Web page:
This is one of my favorite episodes of the whole series so far.  What a pleasure to have an excuse to watch it again!

I like the opening scene very much. It's suspenseful, and I liked the way the dramatic tension is broken by the sound of children's laughter. Angus's sudden appearance ("Somethin' catch your eye there, lass?") made me laugh.

Rupert's accent is more difficult to understand in this episode than it will be later.

Claire is a pleasure to watch in this episode: intelligent and resourceful, and with a wry sense of humor that we haven't really seen in her before. I loved the fact that she spent much of this episode making detailed plans for her escape, and doing her best to carry them out.

The chemistry between Rupert and Angus is really starting to shine through in this episode, and they're very entertaining.

I had forgotten about the 1940's music, in the stable scene and especially during Claire's walk through the castle afterwards.  I understnd that it's meant to show that she's still thinking like a 20th century person, but I found it really distracting, and much too loud -- to the point where it's almost impossible to hear what Geillis says to Claire as she enters the surgery.  When I commented on this on Compuserve after the episode was first broadcast in 2014, Diana Gabaldon said, "I think you're right about the volume."

"With bairn" is a very awkward phrasing, and I found it jarring.

Notice that they're talking about valerian root. This is the same medicinal plant that Master Raymond recommends, in Season 2, to help Jamie sleep when he's troubled by nightmares.

"The Highlands are no place for a woman to be alone. You'd do well to remember that."  Good line from Geillis.  I also liked her line, "A promise is a serious thing in this country", with its foreshadowing of future events, like Claire's promise to stay put while Jamie goes off in search of Horrocks.

Meanwhile, back in the kitchen, I like the way Mrs. Fitz startles Claire in the midst of her preparations for escape, making her jump.

Ron Moore looks very handsome indeed in 18th century costume! <g>

Diana Gabaldon's brief cameo is very entertaining, and fun to watch, no matter how many times I've seen it before. She did a great job!  The part where she shushes Murtagh always makes me laugh.  ("Hey! I wrote this. Be quiet and listen!" <g>)

The oath-taking is just magnificent, very close to the way I've always imagined it from the book (especially the scene where Dougal swears his oath to Colum).  The costumes are gorgeous.  I think it works well to have Murtagh up in the gallery, translating for Claire.  He's not a MacKenzie, after all, and it's probably safer for him to be well away from the rest of the clansmen.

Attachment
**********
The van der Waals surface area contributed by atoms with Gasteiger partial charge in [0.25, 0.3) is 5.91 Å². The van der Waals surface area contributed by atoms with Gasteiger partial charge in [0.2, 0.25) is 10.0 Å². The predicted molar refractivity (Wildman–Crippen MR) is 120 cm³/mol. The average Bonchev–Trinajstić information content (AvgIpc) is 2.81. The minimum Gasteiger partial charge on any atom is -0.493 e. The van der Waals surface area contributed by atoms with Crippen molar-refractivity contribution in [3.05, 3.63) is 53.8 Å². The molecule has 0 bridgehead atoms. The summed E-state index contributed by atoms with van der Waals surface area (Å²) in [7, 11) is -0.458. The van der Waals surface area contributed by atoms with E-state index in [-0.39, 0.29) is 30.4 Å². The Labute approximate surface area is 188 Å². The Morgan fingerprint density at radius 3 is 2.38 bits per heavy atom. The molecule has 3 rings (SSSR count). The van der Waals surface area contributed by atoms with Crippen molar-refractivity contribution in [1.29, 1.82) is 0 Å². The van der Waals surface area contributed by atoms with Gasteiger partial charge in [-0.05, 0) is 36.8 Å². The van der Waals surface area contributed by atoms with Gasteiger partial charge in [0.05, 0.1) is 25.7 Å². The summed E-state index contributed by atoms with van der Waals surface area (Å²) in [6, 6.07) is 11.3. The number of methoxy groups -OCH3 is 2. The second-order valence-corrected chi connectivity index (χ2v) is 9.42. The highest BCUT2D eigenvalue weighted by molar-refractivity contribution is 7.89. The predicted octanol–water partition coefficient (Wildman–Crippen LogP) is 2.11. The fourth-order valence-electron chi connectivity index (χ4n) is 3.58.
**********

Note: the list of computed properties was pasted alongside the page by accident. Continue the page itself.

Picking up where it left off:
I love the scene with Claire and Angus. "It's a sedative."  "Is that Spanish?"  Hilarious!

It's hard to watch the scene with Claire and Laoghaire now, without thinking about what will come later.  Laoghaire is actually being polite and friendly to Claire, and what does she get in return?  A "potion" of dried horse-dung. LOL!  Unfortunately, Laoghaire won't forget that anytime soon.

Once again, Claire is waylaid before she can make her escape.  The use of Gaelic in the scene in the corridor is very effective as a means of escalating the tension. Bad enough to be accosted by several drunken clansmen, but the fact that Claire doesn't speak their language makes it even more frightening.

The bit where Claire hits Dougal over the head with a stool is not in the book, but I think it's a great addition -- a reminder that Claire is not a woman to be messed with, ever.

It's rather startling to realize that half the episode has gone by before we see Jamie.  The scene in the stable with the two of them is very good.

"I may have walloped him over the head with a chair or something."  Great line, and I believe it's the first time we've seen Jamie laugh in the series so far.

"It's me should be thanking you, for all your healing of my scratches."  I like the way Jamie said that.

The scene where Jamie appears before Colum at the oath-taking is really good: well-written (the dialogue comes almost word-for-word from the book <g>), well-acted, and suspenseful. It's even better in the extended version of this scene on the Season 1 Blu-ray.

When Murtagh says to Jamie, "I'm gettin' too old for this," I thought, "You ain't seen nothing yet!"

The boar-hunt is dramatic and suspenseful. I love watching Claire in her role as medic, and I think Cait did an amazing job in the scene where she finds herself all alone in the woods with a dead boar landing literally right at her feet. She's practically gibbering, so frightened that she can't even catch her breath -- and then she hears the wounded man cry out, and you can almost see her nurse's training kicking in, as she pulls herself together and readies herself to face the latest emergency.

The scene with Geordie, the man fatally wounded in the tynchal, is very good, and I appreciated very much the use of Diana's exact words from OUTLANDER chapter 10, "The Oath-Taking":
A better death, perhaps, was what Dougal was giving him--to die cleanly under the sky, his heart’s blood staining the same leaves, dyed by the blood of the beast that killed him.
Dougal is really good in this scene. Quite a refreshing contrast with the Dougal we saw toward the end of Season 2, that's for sure. I had forgotten that he also has a gentle and compassionate side, and it's heartbreaking to watch him tending his dying friend.

The shinty game was fun to watch, but it went on much too long for my taste.

I liked the final scene between Claire and Dougal quite a bit, and it leads very smoothly into next week's episode.